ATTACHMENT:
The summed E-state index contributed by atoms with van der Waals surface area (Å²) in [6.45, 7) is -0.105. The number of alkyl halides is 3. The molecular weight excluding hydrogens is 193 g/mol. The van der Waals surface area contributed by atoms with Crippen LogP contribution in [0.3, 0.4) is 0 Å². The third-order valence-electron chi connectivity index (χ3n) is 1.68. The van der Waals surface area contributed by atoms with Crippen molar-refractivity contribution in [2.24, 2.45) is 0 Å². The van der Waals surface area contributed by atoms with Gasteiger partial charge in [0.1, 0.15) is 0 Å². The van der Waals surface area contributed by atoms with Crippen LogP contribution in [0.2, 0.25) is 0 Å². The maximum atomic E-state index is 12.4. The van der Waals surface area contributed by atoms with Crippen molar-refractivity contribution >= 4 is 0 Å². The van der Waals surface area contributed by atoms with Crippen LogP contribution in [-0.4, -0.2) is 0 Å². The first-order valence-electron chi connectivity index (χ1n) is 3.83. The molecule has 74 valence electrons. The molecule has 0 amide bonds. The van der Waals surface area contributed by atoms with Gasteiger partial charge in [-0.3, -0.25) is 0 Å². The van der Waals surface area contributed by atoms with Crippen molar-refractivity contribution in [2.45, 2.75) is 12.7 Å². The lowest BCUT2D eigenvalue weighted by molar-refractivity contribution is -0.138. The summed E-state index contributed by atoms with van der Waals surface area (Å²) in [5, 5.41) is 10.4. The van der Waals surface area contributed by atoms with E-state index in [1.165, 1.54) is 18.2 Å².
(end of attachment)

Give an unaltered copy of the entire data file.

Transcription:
The summed E-state index contributed by atoms with van der Waals surface area (Å²) in [6.45, 7) is -0.105. The number of alkyl halides is 3. The molecular weight excluding hydrogens is 193 g/mol. The van der Waals surface area contributed by atoms with Crippen LogP contribution in [0.3, 0.4) is 0 Å². The third-order valence-electron chi connectivity index (χ3n) is 1.68. The van der Waals surface area contributed by atoms with Crippen molar-refractivity contribution in [2.24, 2.45) is 0 Å². The van der Waals surface area contributed by atoms with Gasteiger partial charge in [0.1, 0.15) is 0 Å². The van der Waals surface area contributed by atoms with Crippen LogP contribution in [0.2, 0.25) is 0 Å². The maximum atomic E-state index is 12.4. The van der Waals surface area contributed by atoms with Crippen molar-refractivity contribution >= 4 is 0 Å². The van der Waals surface area contributed by atoms with Crippen LogP contribution in [-0.4, -0.2) is 0 Å². The first-order valence-electron chi connectivity index (χ1n) is 3.83. The molecule has 74 valence electrons. The molecule has 0 amide bonds. The van der Waals surface area contributed by atoms with Gasteiger partial charge in [-0.3, -0.25) is 0 Å². The van der Waals surface area contributed by atoms with Crippen molar-refractivity contribution in [2.45, 2.75) is 12.7 Å². The lowest BCUT2D eigenvalue weighted by molar-refractivity contribution is -0.138. The summed E-state index contributed by atoms with van der Waals surface area (Å²) in [5, 5.41) is 10.4. The van der Waals surface area contributed by atoms with E-state index in [1.165, 1.54) is 18.2 Å².